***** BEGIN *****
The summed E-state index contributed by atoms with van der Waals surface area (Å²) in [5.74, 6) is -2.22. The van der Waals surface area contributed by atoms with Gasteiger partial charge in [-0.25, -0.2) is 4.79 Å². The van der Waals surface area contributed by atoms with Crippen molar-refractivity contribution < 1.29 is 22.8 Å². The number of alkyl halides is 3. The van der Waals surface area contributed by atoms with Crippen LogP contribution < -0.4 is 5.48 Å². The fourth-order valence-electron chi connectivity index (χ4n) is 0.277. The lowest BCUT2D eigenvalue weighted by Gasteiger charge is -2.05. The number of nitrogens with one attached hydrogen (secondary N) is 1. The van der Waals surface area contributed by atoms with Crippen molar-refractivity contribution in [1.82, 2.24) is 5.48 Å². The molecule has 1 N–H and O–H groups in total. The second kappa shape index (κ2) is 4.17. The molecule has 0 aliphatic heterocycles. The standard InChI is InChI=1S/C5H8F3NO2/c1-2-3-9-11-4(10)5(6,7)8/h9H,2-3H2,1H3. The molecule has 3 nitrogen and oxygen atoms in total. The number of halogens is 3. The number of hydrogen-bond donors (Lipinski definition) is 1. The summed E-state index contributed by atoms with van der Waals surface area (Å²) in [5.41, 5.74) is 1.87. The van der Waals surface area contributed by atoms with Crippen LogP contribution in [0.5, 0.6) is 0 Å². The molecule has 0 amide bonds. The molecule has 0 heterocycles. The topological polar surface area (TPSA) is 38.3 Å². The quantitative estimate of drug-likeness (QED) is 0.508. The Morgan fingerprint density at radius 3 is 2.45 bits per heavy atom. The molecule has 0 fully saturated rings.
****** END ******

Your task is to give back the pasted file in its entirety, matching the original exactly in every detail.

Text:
The summed E-state index contributed by atoms with van der Waals surface area (Å²) in [5.74, 6) is -2.22. The van der Waals surface area contributed by atoms with Gasteiger partial charge in [-0.25, -0.2) is 4.79 Å². The van der Waals surface area contributed by atoms with Crippen molar-refractivity contribution < 1.29 is 22.8 Å². The number of alkyl halides is 3. The van der Waals surface area contributed by atoms with Crippen LogP contribution < -0.4 is 5.48 Å². The fourth-order valence-electron chi connectivity index (χ4n) is 0.277. The lowest BCUT2D eigenvalue weighted by Gasteiger charge is -2.05. The number of nitrogens with one attached hydrogen (secondary N) is 1. The van der Waals surface area contributed by atoms with Crippen molar-refractivity contribution in [1.82, 2.24) is 5.48 Å². The molecule has 1 N–H and O–H groups in total. The second kappa shape index (κ2) is 4.17. The molecule has 0 aliphatic heterocycles. The standard InChI is InChI=1S/C5H8F3NO2/c1-2-3-9-11-4(10)5(6,7)8/h9H,2-3H2,1H3. The molecule has 3 nitrogen and oxygen atoms in total. The number of halogens is 3. The number of hydrogen-bond donors (Lipinski definition) is 1. The summed E-state index contributed by atoms with van der Waals surface area (Å²) in [5.41, 5.74) is 1.87. The van der Waals surface area contributed by atoms with Crippen LogP contribution in [0.5, 0.6) is 0 Å². The molecule has 0 amide bonds. The molecule has 0 heterocycles. The topological polar surface area (TPSA) is 38.3 Å². The quantitative estimate of drug-likeness (QED) is 0.508. The Morgan fingerprint density at radius 3 is 2.45 bits per heavy atom. The molecule has 0 fully saturated rings.